These diversity experiences that these people are talking about only exist in theory, not in reality. It is best to admire diversity from a distance and value it as something that makes you feel good about yourself and proves to yourself that you are just better than your racist parents and grandparent. Diversity is a hypothetical value for rich white people with Jamaican nannies not a reality for real people. If you do try to make diversity your reality, you will surely be disappointed and at the very worst you may be left very bitter and angry.
I wholeheartedly agree with this after attending Queens public schools myself.
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Old 07-31-2008, 07:37 PM
 
Location: New York
63 posts, read 255,147 times
Reputation: 31
Thanks I agree aswell! I am just going to pick a school already since school is starting in 4 more weeks for her!

Does anyone know how Bellerose is ? or what it is next too. I found a school that seems to be pretty good.

Thank you
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Old 07-31-2008, 07:57 PM
 
Location: Queens
536 posts, read 2,091,490 times
Reputation: 166
Cardozo in Bayside is decently diverse, especially considering its location. Like 40% Asian, 30% white, 20% black... dunno about hispanic, but since it probably overlaps a bit with white so more than 10% at least.
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Old 07-31-2008, 08:19 PM
 
52,631 posts, read 75,451,274 times
Reputation: 11627
What's interesting is that, as a county, Queens is the most "diverse" county in the United States. You have to put that into proper perspective though as well. What about schools in Bayside, Flushing and Far Rockaway?

Also geralnique, when you moved Upstate, if you want a high school that is good and diverse, try Ithaca as the first choice. Very good schools, with a lot of influence from Cornell University, an Ivy League school in the city. Some other schools to think about are:Buffalo's Hutchinson Central Tech High and City Honors(very, very good HS), Binghamton High, Syracuse's Nottingham High(a lot of people affiliated with Syracuse Univ. live in that area) and Corcoran High(best grad rate in city, but is about 70% Black), Watertown(military town), Rochester's School of the Arts High and Wilson Magnet, Geneva, Jamestown, Dunkirk, Schenectady, Amsterdam, Niagara Falls, Plattsburgh, Oneonta, Rome Free Academy, Utica's Proctor High and Troy's Lansingburgh High, among other urban HS's, big and small cities.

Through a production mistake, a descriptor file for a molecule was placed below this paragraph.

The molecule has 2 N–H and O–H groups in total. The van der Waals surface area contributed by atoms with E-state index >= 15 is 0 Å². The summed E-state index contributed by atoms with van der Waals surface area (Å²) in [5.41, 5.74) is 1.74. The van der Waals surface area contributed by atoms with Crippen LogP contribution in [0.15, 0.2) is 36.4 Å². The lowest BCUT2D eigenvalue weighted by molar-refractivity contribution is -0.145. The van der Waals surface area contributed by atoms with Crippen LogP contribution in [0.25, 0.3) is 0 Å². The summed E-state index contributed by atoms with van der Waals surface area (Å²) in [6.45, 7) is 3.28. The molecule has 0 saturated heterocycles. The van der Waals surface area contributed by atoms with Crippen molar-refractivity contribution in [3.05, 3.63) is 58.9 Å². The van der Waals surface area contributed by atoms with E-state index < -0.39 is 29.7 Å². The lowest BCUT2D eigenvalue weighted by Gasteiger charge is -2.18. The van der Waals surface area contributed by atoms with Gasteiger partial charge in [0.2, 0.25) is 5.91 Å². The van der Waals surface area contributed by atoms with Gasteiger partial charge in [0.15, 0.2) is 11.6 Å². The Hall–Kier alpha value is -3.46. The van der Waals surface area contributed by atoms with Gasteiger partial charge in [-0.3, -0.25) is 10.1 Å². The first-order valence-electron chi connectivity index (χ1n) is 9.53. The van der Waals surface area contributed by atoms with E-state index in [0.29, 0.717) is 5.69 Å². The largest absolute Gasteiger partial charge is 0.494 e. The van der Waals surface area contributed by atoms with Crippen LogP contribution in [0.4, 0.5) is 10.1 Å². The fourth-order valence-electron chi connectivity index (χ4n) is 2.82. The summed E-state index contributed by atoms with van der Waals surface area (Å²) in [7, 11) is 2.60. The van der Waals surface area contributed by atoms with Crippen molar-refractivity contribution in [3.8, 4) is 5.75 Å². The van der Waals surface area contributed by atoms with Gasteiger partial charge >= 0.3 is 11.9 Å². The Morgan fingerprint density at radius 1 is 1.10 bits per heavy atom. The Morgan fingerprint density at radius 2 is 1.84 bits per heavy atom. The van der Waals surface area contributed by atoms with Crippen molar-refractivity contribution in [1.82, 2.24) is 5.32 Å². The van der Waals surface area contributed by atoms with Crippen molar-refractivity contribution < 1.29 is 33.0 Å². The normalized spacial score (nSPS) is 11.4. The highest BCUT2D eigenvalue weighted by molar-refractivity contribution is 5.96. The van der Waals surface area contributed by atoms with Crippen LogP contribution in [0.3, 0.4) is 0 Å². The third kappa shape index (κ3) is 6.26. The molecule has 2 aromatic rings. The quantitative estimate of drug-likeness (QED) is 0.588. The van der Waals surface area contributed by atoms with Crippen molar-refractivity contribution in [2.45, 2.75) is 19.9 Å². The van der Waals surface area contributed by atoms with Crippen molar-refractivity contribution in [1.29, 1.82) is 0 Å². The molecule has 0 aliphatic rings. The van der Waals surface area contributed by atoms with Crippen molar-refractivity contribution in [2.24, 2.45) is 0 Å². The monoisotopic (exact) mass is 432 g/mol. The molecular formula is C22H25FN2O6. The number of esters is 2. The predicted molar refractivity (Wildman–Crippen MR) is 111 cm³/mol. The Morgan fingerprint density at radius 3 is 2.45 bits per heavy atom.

Some suburban districts to consider Upstate are:Cleveland Hill, Gates-Chili, Rush-Henrietta, Liverpool, Jamesville-DeWitt, Union-Endicott, Johnson City, East Irondequoit, Amherst, Sweet Home, Colonie(South Colonie SD), Watervliet, Rensselaer and Cheektowaga, among others.

If you want to go private, try Albany's Bishop Maginn(best combo of diversity and schooling), Syracuse's Bishop Ludden, Rochester's Bishop Kearney, Aquinas or Nazareth(All-girls school), among some others.

Also, try Orange County school districts, some of the Poughkeepsie suburban SD's and the schools in other Hudson Valley counties.

Last edited by ckhthankgod; 07-31-2008 at 08:38 PM..
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Old 07-31-2008, 08:29 PM
 
Location: Queens
536 posts, read 2,091,490 times
Reputation: 166
Quote:
Originally Posted by ckhthankgod View Post
try Ithaca as the first choice
I hear kids of the professors, the kids of the city folks, and the kids of the nearby rural areas who go to the same school don't get along at all. Like the cliques are divided three-way along those lines. At least that's what my mom's boyfriend's brother who lives there claims. He may also be exaggerating, his daughters don't seem like the most socially adept pair in the world anyway.
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Old 07-31-2008, 08:34 PM
 
Location: Queens
536 posts, read 2,091,490 times
Reputation: 166
Quote:
Originally Posted by geralnique View Post
Thanks I agree aswell! I am just going to pick a school already since school is starting in 4 more weeks for her!

Does anyone know how Bellerose is ? or what it is next too. I found a school that seems to be pretty good.

Thank you
Wait are we talking about high school? Bellerose goes to Van Buren, but you can apply to any high school in Queens and certain other high schools within city limits.